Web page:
While a popular urban legend states that adults swallow an average of eight spiders a year, there is almost no chance of this happening by accident. Spiders are not likely to approach the mouths of large sleeping predators, and while a random event is possible, it is statistically unlikely.
The original myth comes from Lisa Holst, who set out to demonstrate the gullibility of her audience during the 1990s. The so-called fact was immediately accepted and disseminated as a piece of trivia to scare and disgust people for decades. However, realistically, humans are so large in comparison to arachnids, that spiders view humans as part of the landscape. Sleeping humans also emit vibrations from snoring, breathing and drooling that translate to spiders as signs of danger. The lips and tongue are also extraordinarily sensitive, and a spider dropping or crawling into the mouth is likely to alert and wake the sleeper.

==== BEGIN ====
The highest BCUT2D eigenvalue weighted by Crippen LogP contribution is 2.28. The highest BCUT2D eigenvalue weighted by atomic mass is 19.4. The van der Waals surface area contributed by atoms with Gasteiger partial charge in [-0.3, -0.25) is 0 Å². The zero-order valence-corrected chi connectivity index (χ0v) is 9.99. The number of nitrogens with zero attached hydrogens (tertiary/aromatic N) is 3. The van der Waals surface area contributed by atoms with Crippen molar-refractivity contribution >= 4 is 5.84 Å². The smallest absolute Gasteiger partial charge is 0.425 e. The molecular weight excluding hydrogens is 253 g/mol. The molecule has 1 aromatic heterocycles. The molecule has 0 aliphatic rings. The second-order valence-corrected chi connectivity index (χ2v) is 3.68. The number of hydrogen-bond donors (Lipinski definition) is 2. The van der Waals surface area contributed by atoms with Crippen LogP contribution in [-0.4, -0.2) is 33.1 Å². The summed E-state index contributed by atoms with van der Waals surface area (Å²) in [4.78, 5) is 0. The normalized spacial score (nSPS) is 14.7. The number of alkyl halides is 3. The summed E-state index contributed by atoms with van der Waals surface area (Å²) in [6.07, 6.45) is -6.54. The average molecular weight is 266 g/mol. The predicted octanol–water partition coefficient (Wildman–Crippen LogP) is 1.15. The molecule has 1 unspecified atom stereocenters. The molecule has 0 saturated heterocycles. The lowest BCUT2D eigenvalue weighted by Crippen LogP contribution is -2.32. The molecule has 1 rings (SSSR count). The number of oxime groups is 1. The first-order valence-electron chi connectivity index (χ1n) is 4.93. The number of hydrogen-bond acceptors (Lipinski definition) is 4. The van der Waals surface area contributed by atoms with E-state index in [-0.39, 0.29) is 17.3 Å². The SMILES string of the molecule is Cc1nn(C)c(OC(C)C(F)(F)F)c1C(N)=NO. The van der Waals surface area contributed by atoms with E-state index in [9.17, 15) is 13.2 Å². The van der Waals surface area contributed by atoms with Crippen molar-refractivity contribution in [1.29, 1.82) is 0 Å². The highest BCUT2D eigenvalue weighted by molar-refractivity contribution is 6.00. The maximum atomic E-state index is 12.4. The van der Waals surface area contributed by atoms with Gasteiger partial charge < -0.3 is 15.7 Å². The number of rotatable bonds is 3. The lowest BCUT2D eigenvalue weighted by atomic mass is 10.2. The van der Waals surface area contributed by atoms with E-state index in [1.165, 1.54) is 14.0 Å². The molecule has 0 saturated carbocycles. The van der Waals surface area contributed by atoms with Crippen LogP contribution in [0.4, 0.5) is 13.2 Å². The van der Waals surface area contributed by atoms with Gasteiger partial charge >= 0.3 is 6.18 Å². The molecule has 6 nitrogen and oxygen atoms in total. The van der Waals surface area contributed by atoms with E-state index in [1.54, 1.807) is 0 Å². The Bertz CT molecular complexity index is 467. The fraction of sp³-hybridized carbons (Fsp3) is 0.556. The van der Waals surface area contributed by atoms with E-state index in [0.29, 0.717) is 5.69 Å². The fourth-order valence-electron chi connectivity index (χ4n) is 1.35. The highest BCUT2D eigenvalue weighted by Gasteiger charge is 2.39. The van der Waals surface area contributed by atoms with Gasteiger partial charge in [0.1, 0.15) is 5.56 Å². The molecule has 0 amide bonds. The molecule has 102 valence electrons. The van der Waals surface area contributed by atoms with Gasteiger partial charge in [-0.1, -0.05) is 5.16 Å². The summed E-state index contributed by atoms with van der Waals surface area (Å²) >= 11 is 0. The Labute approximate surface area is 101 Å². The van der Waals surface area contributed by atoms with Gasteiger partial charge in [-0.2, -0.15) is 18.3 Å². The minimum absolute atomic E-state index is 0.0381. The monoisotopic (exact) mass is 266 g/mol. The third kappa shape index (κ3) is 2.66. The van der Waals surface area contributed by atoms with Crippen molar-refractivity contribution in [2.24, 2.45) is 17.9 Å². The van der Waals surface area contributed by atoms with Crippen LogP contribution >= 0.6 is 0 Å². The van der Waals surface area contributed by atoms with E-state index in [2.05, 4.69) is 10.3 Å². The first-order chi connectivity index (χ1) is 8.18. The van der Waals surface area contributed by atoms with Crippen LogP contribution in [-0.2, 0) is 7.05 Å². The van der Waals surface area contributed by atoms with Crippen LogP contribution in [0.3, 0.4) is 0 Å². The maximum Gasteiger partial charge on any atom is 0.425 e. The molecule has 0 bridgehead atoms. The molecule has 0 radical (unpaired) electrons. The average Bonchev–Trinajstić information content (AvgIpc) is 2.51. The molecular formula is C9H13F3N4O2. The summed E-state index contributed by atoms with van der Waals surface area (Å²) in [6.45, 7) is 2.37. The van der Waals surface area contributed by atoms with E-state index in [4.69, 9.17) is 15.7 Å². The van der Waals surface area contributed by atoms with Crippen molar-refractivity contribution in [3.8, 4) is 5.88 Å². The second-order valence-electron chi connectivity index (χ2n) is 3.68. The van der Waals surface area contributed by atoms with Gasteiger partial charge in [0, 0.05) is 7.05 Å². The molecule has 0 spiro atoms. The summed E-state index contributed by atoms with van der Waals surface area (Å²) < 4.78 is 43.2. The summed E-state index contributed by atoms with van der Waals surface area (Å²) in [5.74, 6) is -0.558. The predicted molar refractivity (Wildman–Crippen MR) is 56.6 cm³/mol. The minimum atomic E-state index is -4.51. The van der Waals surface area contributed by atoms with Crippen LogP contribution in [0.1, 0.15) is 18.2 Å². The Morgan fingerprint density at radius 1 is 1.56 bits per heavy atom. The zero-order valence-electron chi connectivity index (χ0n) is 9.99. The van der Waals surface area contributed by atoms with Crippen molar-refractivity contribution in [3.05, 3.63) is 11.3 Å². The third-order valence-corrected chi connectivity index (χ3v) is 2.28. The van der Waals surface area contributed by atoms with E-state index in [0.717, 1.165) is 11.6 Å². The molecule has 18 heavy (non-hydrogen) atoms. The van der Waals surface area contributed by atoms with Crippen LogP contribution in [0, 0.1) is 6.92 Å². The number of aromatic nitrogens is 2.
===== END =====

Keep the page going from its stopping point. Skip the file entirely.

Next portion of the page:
While accidental ingestion of spiders is rare, a region in Cambodia regards fried spiders as a delicacy, popular among tourists. Its origins are a myth, but most believe the dish can be traced back to the Khmer Rouge regime and the prospect of starvation. The Cambodians fry a species of tarantula known as the a-ping, which is roughly the size of a palm.